Translation:Our family is big.
So there is a concept in Japan: うち/そと。uchi are the people in your inner circle and soto is outside of it, on an emotional level. This can be singular or plural. So when you hear うち don't just think We or I. Think an emotional feeling of close to home. An example of this that will give some culture shock... In America we have "common courtesy" extended to strangers and phrases like "we often hurt those closest to us". The Japanese will conversely give no attention to a stranger, ( そと) and save all their good emotional energy for those closest to them (うち). So the next time a Japanese person ignores you when you say excuse me, don't assume they're rude. Assume they're saving emotional energy and you are そと. Incidentally, white people will experience this the least because Japanese people are fascinated by them.
Maybe wn shouldn't think of them as seperate homonymn words, but one simpler idea that changes in meaning depending on the surrounding words. That word being close (emotionally) as someone else saying.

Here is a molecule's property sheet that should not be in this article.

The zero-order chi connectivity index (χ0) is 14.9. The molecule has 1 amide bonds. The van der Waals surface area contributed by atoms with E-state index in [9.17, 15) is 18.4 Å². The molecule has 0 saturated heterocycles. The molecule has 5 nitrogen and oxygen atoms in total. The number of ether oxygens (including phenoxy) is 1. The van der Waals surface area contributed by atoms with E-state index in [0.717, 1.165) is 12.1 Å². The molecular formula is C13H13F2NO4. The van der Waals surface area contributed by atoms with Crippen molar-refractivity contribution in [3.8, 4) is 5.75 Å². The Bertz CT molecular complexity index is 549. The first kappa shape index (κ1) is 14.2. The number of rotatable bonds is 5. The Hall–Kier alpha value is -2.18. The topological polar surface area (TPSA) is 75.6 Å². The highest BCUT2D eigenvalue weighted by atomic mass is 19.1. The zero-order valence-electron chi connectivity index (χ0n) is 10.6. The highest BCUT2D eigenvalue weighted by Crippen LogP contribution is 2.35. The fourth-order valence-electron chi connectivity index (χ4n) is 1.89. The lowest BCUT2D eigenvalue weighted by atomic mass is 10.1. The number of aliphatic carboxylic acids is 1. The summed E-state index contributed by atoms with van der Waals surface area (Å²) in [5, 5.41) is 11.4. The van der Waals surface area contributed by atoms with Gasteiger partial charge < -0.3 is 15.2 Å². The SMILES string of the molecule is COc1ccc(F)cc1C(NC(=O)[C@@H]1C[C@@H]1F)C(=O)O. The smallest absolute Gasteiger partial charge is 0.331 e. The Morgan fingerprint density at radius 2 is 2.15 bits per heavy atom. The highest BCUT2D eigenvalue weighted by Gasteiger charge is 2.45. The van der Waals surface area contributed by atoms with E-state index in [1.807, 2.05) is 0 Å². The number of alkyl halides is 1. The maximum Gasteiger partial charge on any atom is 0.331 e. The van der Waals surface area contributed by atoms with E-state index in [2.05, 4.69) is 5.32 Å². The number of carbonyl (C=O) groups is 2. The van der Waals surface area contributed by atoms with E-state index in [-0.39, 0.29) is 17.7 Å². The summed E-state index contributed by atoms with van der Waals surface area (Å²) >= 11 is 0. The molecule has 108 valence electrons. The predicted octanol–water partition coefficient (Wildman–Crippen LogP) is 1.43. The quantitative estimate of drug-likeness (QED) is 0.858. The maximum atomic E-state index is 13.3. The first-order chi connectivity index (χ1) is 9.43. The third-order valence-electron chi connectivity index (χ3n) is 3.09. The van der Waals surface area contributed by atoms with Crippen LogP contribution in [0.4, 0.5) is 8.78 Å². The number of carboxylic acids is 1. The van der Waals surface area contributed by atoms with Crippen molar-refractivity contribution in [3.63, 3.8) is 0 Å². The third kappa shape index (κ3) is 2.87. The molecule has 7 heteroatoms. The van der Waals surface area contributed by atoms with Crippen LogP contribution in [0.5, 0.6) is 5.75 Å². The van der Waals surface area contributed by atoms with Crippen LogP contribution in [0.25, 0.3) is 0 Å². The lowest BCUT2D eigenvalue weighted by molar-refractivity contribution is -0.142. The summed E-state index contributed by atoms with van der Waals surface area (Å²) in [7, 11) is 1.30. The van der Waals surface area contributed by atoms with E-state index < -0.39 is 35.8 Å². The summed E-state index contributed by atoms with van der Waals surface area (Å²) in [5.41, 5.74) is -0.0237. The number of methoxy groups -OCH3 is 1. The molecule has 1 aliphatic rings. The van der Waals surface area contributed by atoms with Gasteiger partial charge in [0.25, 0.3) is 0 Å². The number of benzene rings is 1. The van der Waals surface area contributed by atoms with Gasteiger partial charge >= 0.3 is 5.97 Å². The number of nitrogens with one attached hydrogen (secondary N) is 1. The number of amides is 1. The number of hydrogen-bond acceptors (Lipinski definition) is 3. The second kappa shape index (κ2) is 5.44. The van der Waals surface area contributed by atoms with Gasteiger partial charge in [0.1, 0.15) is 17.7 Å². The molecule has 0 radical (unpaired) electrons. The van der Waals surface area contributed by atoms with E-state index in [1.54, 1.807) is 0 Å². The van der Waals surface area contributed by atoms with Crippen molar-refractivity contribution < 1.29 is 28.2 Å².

うち the noun being home, or place you're emotionally attached to. うち the adjective specifiying which of the noun is closest to you.
So for this sentence, you closest or immediate family.
Or those words are homynyms. I don't know the kanji for うち the adjective.
The kanji for the うち that means home/house is 家.
The kanji for the うち that's being used here as a pronoun is 内 (literally means "inside", which links to Mortal Canem's comment above about the concept of うち referring more to a concept of us as in "me and my inner circle" rather than just a general "us")
From what I understamd though, the Japanese people generally use the hiragana うち rather than the kanji when they're using it as a pronoun. They use the kanji 内 more often when they want to actually convey the literal idea of "inside".
I was under the assumption that かぞく was understood as your family. if you have うちのかぞく would that not literally be "House family"?
Never in my three years of living here in Hokkaido have I heard someone describe "our family" in this way.
Seems a little odd to be teaching Kansai slang specifically